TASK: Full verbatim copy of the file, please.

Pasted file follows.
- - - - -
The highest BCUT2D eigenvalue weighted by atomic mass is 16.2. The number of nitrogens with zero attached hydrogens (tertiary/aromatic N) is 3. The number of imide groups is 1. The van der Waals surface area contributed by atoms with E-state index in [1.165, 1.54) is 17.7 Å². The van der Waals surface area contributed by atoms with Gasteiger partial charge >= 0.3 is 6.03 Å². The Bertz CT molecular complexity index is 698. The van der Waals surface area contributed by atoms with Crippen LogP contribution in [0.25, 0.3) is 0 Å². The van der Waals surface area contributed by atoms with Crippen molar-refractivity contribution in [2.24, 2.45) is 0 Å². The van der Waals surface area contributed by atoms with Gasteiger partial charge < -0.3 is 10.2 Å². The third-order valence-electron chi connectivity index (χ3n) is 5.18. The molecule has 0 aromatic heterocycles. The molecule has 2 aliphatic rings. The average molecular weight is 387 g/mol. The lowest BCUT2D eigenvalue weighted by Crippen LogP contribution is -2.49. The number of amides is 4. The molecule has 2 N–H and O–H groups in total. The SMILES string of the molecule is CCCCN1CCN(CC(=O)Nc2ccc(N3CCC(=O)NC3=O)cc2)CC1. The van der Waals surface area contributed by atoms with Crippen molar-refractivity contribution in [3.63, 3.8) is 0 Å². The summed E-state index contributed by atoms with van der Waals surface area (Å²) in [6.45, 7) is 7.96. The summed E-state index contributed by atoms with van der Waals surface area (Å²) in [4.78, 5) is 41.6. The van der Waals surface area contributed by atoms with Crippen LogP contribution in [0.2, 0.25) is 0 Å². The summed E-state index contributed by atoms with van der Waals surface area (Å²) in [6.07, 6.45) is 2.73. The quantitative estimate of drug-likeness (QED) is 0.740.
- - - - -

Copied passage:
The highest BCUT2D eigenvalue weighted by atomic mass is 16.2. The number of nitrogens with zero attached hydrogens (tertiary/aromatic N) is 3. The number of imide groups is 1. The van der Waals surface area contributed by atoms with E-state index in [1.165, 1.54) is 17.7 Å². The van der Waals surface area contributed by atoms with Gasteiger partial charge >= 0.3 is 6.03 Å². The Bertz CT molecular complexity index is 698. The van der Waals surface area contributed by atoms with Crippen LogP contribution in [0.25, 0.3) is 0 Å². The van der Waals surface area contributed by atoms with Crippen molar-refractivity contribution in [2.24, 2.45) is 0 Å². The van der Waals surface area contributed by atoms with Gasteiger partial charge < -0.3 is 10.2 Å². The third-order valence-electron chi connectivity index (χ3n) is 5.18. The molecule has 0 aromatic heterocycles. The molecule has 2 aliphatic rings. The average molecular weight is 387 g/mol. The lowest BCUT2D eigenvalue weighted by Crippen LogP contribution is -2.49. The number of amides is 4. The molecule has 2 N–H and O–H groups in total. The SMILES string of the molecule is CCCCN1CCN(CC(=O)Nc2ccc(N3CCC(=O)NC3=O)cc2)CC1. The van der Waals surface area contributed by atoms with Crippen molar-refractivity contribution in [3.63, 3.8) is 0 Å². The summed E-state index contributed by atoms with van der Waals surface area (Å²) in [6.45, 7) is 7.96. The summed E-state index contributed by atoms with van der Waals surface area (Å²) in [4.78, 5) is 41.6. The van der Waals surface area contributed by atoms with Crippen LogP contribution in [0.2, 0.25) is 0 Å². The summed E-state index contributed by atoms with van der Waals surface area (Å²) in [6.07, 6.45) is 2.73. The quantitative estimate of drug-likeness (QED) is 0.740.